Made in America -- Or Else

When the Boy Scouts put American flags in yards throughout my neighborhood on Wednesday, I didn’t check to see if the flags were made in the United States. They might have been manufactured in China, Taiwan, or Mexico. Honestly, I don’t care where the flags were manufactured. All I know is that they added to the patriotic feeling in the neighborhood as we celebrated our nation’s independence.

If I lived in the great state of Minnesota, however, I’d have to care where the flag was made. At the end of the year, a new law goes into effect that makes it illegal to sell American flags that aren’t made in the United States. Those who sell foreign-made American flags could be faced with a $1,000 fine or 90 days in jail.

The Founding Fathers must be rolling in their graves.

The new law was the brainchild of Democratic state congressman Tom Rukavina who, bursting no doubt with American-made pride, said: “The biggest honor that you can give the flag is that it be made by American workers in the United States of America.”

Actually, the biggest honor you could give the flag is actually abiding by the principles it symbolizes – freedom and liberty – not cloaking yourself in the American flag while acting like a communist dictator or petty tyrant.

The irony of passing a law that forces retailers to sell only flags that are made in the USA is apparently lost on Rukavina and the other legislators that supported the measure. Having the freedom to purchase a flag made in America or one made in China is a foreign concept to them.

It’s easy to get upset at smalltime state representatives like Rukavina. But his well-intentioned bill is small potatoes compared to what other freedom-grabbing politicians are doing.

  • In Brandon, Ore., Scott Cook’s income-producing timberland is being taken by the city via eminent domain so it can be sold to another businessman to expand his golf course.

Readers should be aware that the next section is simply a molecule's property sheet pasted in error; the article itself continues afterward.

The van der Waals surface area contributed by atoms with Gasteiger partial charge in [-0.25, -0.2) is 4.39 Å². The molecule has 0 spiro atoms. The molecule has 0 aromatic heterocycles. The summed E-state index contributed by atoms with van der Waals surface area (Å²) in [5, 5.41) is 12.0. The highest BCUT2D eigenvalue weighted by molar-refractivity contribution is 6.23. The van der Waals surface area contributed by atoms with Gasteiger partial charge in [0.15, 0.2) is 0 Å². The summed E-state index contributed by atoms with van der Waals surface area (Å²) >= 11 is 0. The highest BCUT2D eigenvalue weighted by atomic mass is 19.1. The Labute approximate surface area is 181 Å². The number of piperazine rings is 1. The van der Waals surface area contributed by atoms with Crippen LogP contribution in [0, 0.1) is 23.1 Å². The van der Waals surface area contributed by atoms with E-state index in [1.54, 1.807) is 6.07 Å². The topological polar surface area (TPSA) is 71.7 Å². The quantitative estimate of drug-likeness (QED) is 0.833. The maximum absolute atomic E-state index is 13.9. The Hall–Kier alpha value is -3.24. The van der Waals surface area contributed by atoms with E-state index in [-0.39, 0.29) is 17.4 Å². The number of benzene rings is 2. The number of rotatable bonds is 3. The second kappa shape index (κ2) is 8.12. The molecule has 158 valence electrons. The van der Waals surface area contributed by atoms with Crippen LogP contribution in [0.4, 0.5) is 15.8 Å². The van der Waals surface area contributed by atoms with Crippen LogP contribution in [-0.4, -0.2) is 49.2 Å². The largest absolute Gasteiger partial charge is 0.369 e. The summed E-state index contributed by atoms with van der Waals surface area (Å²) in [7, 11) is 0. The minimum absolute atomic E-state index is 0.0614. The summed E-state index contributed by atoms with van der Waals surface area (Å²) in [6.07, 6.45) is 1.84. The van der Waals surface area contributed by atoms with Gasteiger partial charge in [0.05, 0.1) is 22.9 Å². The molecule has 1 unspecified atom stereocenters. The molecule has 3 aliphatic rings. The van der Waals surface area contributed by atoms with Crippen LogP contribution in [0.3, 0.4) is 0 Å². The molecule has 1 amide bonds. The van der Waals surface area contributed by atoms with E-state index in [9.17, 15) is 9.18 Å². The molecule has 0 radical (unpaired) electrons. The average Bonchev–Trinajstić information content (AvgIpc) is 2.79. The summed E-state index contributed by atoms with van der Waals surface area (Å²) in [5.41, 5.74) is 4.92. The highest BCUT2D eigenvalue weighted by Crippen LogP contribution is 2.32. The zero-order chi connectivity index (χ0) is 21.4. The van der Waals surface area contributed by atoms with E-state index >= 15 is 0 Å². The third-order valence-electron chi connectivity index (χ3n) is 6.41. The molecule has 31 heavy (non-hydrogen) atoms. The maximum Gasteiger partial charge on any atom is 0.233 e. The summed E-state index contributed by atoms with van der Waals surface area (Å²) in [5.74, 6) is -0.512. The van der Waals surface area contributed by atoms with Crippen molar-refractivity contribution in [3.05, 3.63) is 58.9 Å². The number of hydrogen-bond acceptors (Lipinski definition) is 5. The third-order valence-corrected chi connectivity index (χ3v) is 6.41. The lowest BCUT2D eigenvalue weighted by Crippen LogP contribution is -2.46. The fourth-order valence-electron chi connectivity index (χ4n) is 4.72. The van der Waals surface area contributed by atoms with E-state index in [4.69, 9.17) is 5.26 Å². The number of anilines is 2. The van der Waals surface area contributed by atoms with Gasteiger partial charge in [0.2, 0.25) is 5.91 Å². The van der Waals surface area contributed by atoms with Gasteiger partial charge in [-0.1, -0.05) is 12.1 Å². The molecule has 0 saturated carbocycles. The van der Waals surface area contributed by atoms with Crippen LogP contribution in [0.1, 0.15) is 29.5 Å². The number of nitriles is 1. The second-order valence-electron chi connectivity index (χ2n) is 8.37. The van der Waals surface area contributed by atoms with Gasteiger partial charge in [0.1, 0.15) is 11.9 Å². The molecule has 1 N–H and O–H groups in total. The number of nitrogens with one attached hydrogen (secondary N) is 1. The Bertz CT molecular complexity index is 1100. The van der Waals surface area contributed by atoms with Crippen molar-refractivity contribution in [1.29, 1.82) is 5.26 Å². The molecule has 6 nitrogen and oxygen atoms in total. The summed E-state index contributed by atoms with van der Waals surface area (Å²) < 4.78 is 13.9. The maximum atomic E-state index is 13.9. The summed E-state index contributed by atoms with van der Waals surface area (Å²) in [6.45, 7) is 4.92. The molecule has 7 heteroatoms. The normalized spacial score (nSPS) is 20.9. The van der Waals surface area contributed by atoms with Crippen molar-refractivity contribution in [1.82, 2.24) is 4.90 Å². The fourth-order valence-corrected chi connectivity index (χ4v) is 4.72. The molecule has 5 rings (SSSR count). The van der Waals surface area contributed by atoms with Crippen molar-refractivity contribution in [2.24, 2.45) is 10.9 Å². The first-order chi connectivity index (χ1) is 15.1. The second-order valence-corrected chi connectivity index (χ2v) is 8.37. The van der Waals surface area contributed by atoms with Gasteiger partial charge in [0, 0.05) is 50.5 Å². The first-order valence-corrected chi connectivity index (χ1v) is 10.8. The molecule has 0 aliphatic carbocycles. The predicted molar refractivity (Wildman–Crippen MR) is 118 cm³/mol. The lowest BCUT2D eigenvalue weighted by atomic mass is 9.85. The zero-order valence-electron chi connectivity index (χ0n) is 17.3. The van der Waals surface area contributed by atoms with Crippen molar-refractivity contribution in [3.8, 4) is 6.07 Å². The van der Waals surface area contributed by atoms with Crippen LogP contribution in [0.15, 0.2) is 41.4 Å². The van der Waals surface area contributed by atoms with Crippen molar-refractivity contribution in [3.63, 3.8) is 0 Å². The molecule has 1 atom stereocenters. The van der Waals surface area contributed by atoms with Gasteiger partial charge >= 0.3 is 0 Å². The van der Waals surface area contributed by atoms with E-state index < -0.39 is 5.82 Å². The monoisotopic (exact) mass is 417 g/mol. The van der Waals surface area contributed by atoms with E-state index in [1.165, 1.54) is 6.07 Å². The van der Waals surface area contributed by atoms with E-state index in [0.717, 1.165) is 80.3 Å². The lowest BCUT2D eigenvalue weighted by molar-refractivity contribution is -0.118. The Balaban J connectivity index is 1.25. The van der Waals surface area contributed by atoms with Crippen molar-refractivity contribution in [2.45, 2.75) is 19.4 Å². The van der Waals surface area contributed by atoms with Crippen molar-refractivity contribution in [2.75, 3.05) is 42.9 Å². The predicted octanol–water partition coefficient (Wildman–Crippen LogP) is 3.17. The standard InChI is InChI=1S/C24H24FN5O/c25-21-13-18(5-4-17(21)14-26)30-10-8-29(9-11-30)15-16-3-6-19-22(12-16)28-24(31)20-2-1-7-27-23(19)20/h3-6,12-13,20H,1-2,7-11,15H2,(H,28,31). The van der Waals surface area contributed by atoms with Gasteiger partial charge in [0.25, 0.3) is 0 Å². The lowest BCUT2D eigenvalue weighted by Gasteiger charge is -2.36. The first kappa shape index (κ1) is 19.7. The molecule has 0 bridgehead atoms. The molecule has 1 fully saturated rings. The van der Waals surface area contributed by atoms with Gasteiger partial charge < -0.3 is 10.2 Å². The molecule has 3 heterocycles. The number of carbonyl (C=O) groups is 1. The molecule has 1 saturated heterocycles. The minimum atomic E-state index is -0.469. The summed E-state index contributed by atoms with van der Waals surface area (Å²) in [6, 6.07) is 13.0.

• A law, signed by then-governor and current Republican presidential candidate Mitt Romney, took effect in Massachusetts this week that requires all residents of the state have health insurance
  • The U.S. Senate recently passed an energy bill that forces automakers to improve their fuel efficiency standards.
  • Other politicians want to legislate what shows radio stations can broadcast or how many stations an individual or company can own.

Freedom or liberty anyone?

Politicians on both sides of the aisle don’t understand it. Most pay lip service to our liberty and rights but often use the first opportunity to restrict them. Of course they do so under the guise that they’re making our lives better. Supporters of the Minnesota law said it would help save American manufacturing jobs.

Of course if people understood what true liberty and freedom was, they wouldn’t elect politicians like Rukavina who have nothing better to do then dictate whether the flags we buy are made in the United States or another country.

Before you know it legislators will be demanding that only American made flags be displayed.

Oh, wait. Arizona is already doing that.

As of last Sunday, each junior high, high school, and college classrooms in Arizona are now required to display an American-made Old Glory. Flags made outside the United States are not allowed to be displayed.

Apparently the great minds in the Arizona legislature think displaying the American-made Stars and Stripes will make Arizona students bleed red, white, and blue. It seems that flags are a more effective way to promote patriotism than actually teaching things like the Constitution.

“Nothing is more embarrassing to me than a plastic flag made in China. This replica of freedom we should respect should be made in this country,” Rukavina said as he passed out miniature flags at Independence Day parades in his district.

In reality, nothing is more embarrassing than a politician giving lip service to freedom while supporting laws that do the exact opposite.

American politicians should know better.

Unfortunately, most don’t.


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This essay was originally published on You can read all of Abel's FreeCapitalist essays here.